The annual Copenhagen Historic Grand Prix was organised on its traditional first weekend of August date by CEO Jens Peter Lange and his team with the sporting side of things run under the Automobil Sports Klubben Hedeland for the 19th time. Once run in the Tivoli Gardens in Denmark’s capital, this was the seventh event on the Bellahöj Park Circuit, which in a huge undertaking has to be built up over two days before the race and dismantled afterwards, requiring over 4000 concrete blocks, and the construction of several bridges. There was fine weather over the weekend and over 44,000 spectators turned up to the enjoy the event.
Jac Nelleman drove his Volpini in the first Formula Junior race and switched to his Alfa Dana in the second. Photos Daniel Slater
Per Hägeman Reports
There was a timed practice and then one heat on Saturday and another heat and final on Sunday for six grids. First out were GT and Saloon cars 1966-71, won by Jacob Wunderow, who beat all the Escorts with his Datsun 240Z. A nasty shunt following break failure, in which SixtyFivers’ organiser Nikolaj Mortensen rammed Henrik Hansen´s Mustang in the back causing the Mustang to spin 360 degrees more or less airborne, left both out of the running. Mortenson was sent to hospital, but it was later announced that his injuries were confined to two broken ribs and concussion and, “a really sore body.”
There were so many pre-‘66 cars entered they were run in two separate races. For the TC-cars Jan Lyloff (Ford Mustang) was followed home in both heats and the final by the Minis of Hans Beckert’s and Mark Juelshöj.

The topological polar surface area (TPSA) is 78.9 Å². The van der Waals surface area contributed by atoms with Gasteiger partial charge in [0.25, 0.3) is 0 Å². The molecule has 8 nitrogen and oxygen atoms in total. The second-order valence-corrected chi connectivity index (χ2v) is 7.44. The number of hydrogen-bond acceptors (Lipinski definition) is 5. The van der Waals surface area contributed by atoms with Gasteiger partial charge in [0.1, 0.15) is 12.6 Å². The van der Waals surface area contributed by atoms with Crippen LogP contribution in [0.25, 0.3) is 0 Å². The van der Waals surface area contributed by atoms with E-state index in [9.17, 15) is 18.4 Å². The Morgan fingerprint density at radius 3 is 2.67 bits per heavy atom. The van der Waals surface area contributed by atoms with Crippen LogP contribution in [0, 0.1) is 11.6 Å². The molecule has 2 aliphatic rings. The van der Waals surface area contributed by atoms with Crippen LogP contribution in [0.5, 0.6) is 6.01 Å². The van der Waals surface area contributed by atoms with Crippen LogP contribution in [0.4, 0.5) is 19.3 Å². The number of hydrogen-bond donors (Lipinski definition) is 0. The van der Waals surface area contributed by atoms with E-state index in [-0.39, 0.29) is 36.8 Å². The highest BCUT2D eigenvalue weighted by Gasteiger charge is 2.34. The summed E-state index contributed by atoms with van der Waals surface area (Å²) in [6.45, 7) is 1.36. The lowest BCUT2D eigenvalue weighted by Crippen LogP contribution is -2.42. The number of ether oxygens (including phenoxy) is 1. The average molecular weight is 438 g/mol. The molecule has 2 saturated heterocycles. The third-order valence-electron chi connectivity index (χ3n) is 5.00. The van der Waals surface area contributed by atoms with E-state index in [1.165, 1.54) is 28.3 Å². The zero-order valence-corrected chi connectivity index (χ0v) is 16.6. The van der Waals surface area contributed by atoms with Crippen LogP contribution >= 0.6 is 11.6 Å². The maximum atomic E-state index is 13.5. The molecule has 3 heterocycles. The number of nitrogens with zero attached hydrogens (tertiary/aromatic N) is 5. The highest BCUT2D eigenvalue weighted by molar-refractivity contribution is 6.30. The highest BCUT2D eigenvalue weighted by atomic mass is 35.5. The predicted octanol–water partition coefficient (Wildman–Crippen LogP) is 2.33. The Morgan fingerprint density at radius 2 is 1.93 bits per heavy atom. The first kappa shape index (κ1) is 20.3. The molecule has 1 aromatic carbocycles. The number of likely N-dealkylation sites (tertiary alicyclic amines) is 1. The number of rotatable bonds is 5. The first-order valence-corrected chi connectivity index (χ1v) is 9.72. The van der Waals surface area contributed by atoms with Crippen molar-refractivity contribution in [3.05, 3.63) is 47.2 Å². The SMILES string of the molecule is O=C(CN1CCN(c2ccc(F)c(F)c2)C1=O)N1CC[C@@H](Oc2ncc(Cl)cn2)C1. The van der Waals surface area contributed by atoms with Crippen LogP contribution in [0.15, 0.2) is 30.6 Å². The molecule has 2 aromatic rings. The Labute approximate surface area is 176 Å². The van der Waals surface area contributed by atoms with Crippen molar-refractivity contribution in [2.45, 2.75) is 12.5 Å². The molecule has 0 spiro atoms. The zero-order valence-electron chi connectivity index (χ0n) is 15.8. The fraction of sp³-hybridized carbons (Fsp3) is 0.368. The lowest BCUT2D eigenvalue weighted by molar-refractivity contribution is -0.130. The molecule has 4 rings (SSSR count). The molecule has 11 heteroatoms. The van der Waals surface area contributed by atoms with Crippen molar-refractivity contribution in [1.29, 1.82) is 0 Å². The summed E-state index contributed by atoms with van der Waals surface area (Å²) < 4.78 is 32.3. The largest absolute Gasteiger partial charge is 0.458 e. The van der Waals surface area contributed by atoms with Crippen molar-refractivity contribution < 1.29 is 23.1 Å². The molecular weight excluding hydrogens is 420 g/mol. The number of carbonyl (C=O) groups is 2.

In the GT race from the same period there were no fewer than four Ford GT40s, but Rasmus Lokvig in a tiny Ginetta G4R took the lead on the tight street circuit with Nikolai Kjaergaard (Lotus Elan) in second. Lokvig lost time in traffic as the pair began to lap the slower cars, allowing Kjaergaard to slip past to win the race. The second heat was won by Swede Kaj Dahlbacka in a Corvette GS with motorbike endurance champion Peter Lindén on four wheels in Jan Kling’s Ford GT40 demoting Lokvig to third.
Formula Junior is a popular class in Copenhagen, with many foreign entries. They had just one heat before the final, which was won by poleman Marco Werner (Lotus 22) by a country mile, with Robert Hoemke (Lola MK5A) second and Martin Bullock in his Wren third after Mark Shaw’s Brabham BT6 faded away from second place halfway through the 13-lap race.
21 year-old ADAC GT Masters driver Nicolai Sylvest passed Tom Kristensen on lap two and held sta on to the flag
The newest category was the ‘86-class’, with victor Jakob Teil Hansen in an Escort RS 1800 besting Mike Legarth’s De Tomaso Pantera in the first heat and Jesper Ternvalt beating them both in his Escort ES 1600 in heat two and the final.
The main interest of the weekend at Copenhagen is always the Pro/Am races, where a car is shared by an amateur (usually the owner) and a “Pro”, though sometimes it’s difficult to know who is fastest. And this year there were many prominent drivers, indeed. Most cars were Lotus Cortinas or Porsche 911s, with each heat divided for first the amateurs and then the Pros with a slow driver change, giving six separate race results. For the final Martin Berner had driven his Cortina to pole for Tom Kristensen with father-and-son team Jesper and Nicolai Sylvest’s similar car second. Though Kristensen led the first laps, 21 year-old ADAC GT Masters driver Nicolai Sylvest passed him on lap two and held station to the flag. Audi Le Mans driver, Frank Biela had advanced Oscar Davidsen Siesby´s Cortina to third by the end. Mikkel Mac drove the first Porsche home, that of Jesper Blom, into fourth, while another Le Mans driver, and three-time 24-hour winner, Dindo Capello paired with event patron HRH Prince Joachim to finish sixth in the Prince’s Cortina.
For a fuller report see out October 2019 issue
These stories are all from the pages of Historic Motor Racing News. Some have been abbreviated for this web site. If you'd like to receive the full version, please visit our subscription page where you will find postal subscriptions available. A full subscription also entitles you to access the current issue online (available soon), so you can take it with you and read it anywhere, and we are working on providing full access to our archives of back issues exclusively for our subscribers.